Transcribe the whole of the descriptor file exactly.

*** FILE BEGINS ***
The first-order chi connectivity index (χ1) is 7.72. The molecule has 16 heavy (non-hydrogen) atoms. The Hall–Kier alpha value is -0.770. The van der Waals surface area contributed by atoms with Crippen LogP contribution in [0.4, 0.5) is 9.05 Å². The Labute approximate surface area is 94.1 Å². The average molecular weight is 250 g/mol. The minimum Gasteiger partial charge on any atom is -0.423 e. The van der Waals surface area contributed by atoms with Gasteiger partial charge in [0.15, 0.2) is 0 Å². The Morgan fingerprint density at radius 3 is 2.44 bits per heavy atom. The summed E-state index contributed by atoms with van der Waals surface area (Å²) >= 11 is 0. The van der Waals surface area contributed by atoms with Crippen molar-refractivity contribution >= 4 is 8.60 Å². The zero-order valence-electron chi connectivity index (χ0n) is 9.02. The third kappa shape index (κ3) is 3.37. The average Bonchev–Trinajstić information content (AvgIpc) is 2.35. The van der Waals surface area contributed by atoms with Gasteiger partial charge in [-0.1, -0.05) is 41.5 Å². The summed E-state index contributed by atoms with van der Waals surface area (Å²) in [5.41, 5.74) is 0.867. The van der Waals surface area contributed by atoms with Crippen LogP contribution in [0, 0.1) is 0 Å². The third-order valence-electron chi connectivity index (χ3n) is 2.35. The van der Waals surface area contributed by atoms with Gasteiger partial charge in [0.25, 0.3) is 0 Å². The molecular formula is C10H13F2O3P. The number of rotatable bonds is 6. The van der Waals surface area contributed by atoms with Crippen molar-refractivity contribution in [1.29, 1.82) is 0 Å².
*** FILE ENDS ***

The first-order chi connectivity index (χ1) is 7.72. The molecule has 16 heavy (non-hydrogen) atoms. The Hall–Kier alpha value is -0.770. The van der Waals surface area contributed by atoms with Crippen LogP contribution in [0.4, 0.5) is 9.05 Å². The Labute approximate surface area is 94.1 Å². The average molecular weight is 250 g/mol. The minimum Gasteiger partial charge on any atom is -0.423 e. The van der Waals surface area contributed by atoms with Gasteiger partial charge in [0.15, 0.2) is 0 Å². The Morgan fingerprint density at radius 3 is 2.44 bits per heavy atom. The summed E-state index contributed by atoms with van der Waals surface area (Å²) >= 11 is 0. The van der Waals surface area contributed by atoms with Crippen molar-refractivity contribution >= 4 is 8.60 Å². The zero-order valence-electron chi connectivity index (χ0n) is 9.02. The third kappa shape index (κ3) is 3.37. The average Bonchev–Trinajstić information content (AvgIpc) is 2.35. The van der Waals surface area contributed by atoms with Gasteiger partial charge in [-0.1, -0.05) is 41.5 Å². The summed E-state index contributed by atoms with van der Waals surface area (Å²) in [5.41, 5.74) is 0.867. The van der Waals surface area contributed by atoms with Crippen LogP contribution in [0, 0.1) is 0 Å². The third-order valence-electron chi connectivity index (χ3n) is 2.35. The van der Waals surface area contributed by atoms with Gasteiger partial charge in [0.25, 0.3) is 0 Å². The molecular formula is C10H13F2O3P. The number of rotatable bonds is 6. The van der Waals surface area contributed by atoms with Crippen molar-refractivity contribution in [1.29, 1.82) is 0 Å².